Book Review: An Irreverent Curiosity

March 24, 2010

An Irreverent Curiosity: In Search of the Church’s Strangest Relic in Italy’s Oddest Town

By David Farley

Published July 9, 2009

Gotham Books

304 pp.

ISBN 1-592-40454-5

Reviewed March 24, 2010

Before picking up “An Irreverent Curiosity,” the only time I ever heard the foreskin of Jesus Christ mentioned was as a plot point in Chuck Palahniuk’s novel “Choke.” In the novel (and subsequent film), the main character Victor Mancini is faced with the looming death of his mother and decides he needs to learn more about his past, and as such has his mother’s doctor translate her Italian diary. The findings are stunning and sacrilegious: apparently at forty she offered to undergo a “miracle” fertility treatment, and was implanted with one of six embryos created by utilizing the foreskin’s genetic material.

Described as a religious relic stolen from a shoebox under a priest’s bed in Northern Italy, the history provided is fairly brief. “According to the Catholic Church, Jesus was reunited with the foreskin at his resurrection and ascension. According to the story of Saint Theresa of Avila, when Jesus appeared to her and took her as his bride, he used the foreskin as her wedding ring.”

Given Palahniuk’s tendency of exaggeration for effect (which I have personally witnessed drive patrons out of his readings to the joy of fans) I assumed this was a flight of fancy on his part, some offhand myth stretched to the nth degree. This made it all the more surprising to learn that the relic actually existed, actually was stolen, and to this day actually remains a legitimate mystery. In “An Irreverent Curiosity,” David Farley decided to see if he could find out the truth behind its disappearance – a journey full of as many characters and complications as the relic’s history.

Farley centers his search in Calcata, a small town in Italy where the relic took up residence from 1527 until 1983, at which point the above-mentioned shoebox vanished from under the nose of the local priest. Tracking down every conceivable lead he can find, he discovers more than a few roadblocks: the local residents aren’t interested in talking about it, so-called experts have only speculation or conspiracy theories and the church may still excommunicate people for even talking about it. As such, he has to try every source he can, moving from the Vatican library to village priests to Paris abbeys to wine cellars.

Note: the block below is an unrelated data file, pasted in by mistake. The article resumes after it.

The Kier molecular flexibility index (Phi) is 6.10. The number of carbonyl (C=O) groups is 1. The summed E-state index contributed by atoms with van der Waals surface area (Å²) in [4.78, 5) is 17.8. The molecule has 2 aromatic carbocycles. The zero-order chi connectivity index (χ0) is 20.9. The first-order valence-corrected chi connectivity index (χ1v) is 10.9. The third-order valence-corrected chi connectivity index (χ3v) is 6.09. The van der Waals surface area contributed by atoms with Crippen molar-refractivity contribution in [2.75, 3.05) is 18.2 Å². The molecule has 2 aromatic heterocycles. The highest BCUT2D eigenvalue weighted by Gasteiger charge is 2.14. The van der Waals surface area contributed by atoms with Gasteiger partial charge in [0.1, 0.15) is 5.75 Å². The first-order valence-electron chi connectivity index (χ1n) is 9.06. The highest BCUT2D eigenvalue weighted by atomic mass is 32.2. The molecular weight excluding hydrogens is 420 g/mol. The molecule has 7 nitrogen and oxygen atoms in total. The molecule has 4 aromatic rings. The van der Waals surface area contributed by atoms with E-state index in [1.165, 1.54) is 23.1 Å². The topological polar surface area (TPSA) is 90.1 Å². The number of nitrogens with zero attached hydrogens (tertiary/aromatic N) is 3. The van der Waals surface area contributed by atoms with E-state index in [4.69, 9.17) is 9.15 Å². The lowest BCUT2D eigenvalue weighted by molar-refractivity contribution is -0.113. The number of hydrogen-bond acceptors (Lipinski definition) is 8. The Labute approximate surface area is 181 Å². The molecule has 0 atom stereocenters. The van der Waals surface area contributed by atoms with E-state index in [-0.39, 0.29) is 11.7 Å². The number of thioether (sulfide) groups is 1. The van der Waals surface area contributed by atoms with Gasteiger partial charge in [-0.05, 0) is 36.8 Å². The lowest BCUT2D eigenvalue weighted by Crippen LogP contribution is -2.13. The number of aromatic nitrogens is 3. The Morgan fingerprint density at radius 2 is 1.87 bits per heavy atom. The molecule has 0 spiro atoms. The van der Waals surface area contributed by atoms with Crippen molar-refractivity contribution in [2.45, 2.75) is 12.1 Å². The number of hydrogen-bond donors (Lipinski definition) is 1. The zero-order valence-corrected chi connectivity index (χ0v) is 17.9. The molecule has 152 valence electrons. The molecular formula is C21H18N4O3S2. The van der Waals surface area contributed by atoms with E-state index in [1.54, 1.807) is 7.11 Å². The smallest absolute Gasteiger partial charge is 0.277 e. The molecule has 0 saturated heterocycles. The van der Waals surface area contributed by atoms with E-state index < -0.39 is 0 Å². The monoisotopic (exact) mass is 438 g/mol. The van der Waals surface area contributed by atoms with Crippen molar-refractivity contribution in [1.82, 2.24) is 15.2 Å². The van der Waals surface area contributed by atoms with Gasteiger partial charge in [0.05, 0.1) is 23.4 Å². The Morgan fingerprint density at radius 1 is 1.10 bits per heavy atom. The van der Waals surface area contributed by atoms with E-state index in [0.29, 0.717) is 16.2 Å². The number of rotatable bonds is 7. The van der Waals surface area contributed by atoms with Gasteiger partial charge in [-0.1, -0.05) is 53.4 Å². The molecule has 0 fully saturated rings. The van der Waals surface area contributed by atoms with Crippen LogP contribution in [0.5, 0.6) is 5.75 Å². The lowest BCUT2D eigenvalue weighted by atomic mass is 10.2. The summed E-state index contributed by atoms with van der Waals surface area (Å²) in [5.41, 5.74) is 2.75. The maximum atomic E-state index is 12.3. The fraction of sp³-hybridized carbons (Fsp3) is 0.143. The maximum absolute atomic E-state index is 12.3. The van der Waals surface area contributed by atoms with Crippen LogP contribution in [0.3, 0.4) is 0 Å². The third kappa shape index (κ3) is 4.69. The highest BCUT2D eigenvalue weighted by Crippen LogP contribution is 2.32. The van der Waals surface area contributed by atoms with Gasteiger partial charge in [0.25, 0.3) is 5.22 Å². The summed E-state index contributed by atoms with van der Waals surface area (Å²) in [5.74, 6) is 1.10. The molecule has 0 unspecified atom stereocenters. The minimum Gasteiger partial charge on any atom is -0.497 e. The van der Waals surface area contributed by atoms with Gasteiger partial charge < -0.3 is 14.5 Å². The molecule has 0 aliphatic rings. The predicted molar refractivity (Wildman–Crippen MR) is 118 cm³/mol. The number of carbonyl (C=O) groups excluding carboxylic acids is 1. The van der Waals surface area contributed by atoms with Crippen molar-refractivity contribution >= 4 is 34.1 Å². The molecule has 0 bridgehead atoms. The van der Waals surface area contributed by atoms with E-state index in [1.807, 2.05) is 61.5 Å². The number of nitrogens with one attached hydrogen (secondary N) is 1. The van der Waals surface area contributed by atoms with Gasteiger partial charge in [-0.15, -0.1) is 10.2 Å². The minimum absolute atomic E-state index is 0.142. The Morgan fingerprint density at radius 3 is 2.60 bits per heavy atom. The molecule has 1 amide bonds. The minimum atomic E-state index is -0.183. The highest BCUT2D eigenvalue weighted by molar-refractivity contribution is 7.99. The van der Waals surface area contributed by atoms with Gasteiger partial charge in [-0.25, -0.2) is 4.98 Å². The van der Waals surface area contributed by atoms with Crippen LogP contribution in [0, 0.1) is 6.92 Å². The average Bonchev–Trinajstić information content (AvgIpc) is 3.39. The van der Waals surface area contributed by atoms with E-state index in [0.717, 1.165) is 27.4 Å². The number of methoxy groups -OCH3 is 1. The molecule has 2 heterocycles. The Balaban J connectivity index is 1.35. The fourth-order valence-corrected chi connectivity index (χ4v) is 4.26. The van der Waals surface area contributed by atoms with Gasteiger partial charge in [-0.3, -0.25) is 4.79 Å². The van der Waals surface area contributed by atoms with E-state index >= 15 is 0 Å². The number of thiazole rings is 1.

With travel writing credentials including the Washington Post and the New York Times, Farley certainly has an eye for the interesting details of a new environment – and this is an environment worth exploring, as Calcata would be an eccentricity even if it wasn’t for the foreskin. An isolated location, home to one of the last mostly untouched medieval villages in Italy, it is often viewed as a source of indefinable energy by residents – an energy that attracts artists, wanderers and those looking for somewhere out of the ordinary to live.

“People are not meant to live a normal kind of life here,” says a resident named Athon, who has a PhD in architecture and lives in a cave with crows – and she’s only mid-level eccentricity. Farley got to know a lot of these people while he was doing his research, and he dwells on them in detail: dancers, architects, chefs and drifters all join him in some form in his quest. The village is painted in a very positive light, certainly a quirkiness that would take some getting used to but a real sense of community once you and the town learn to get along.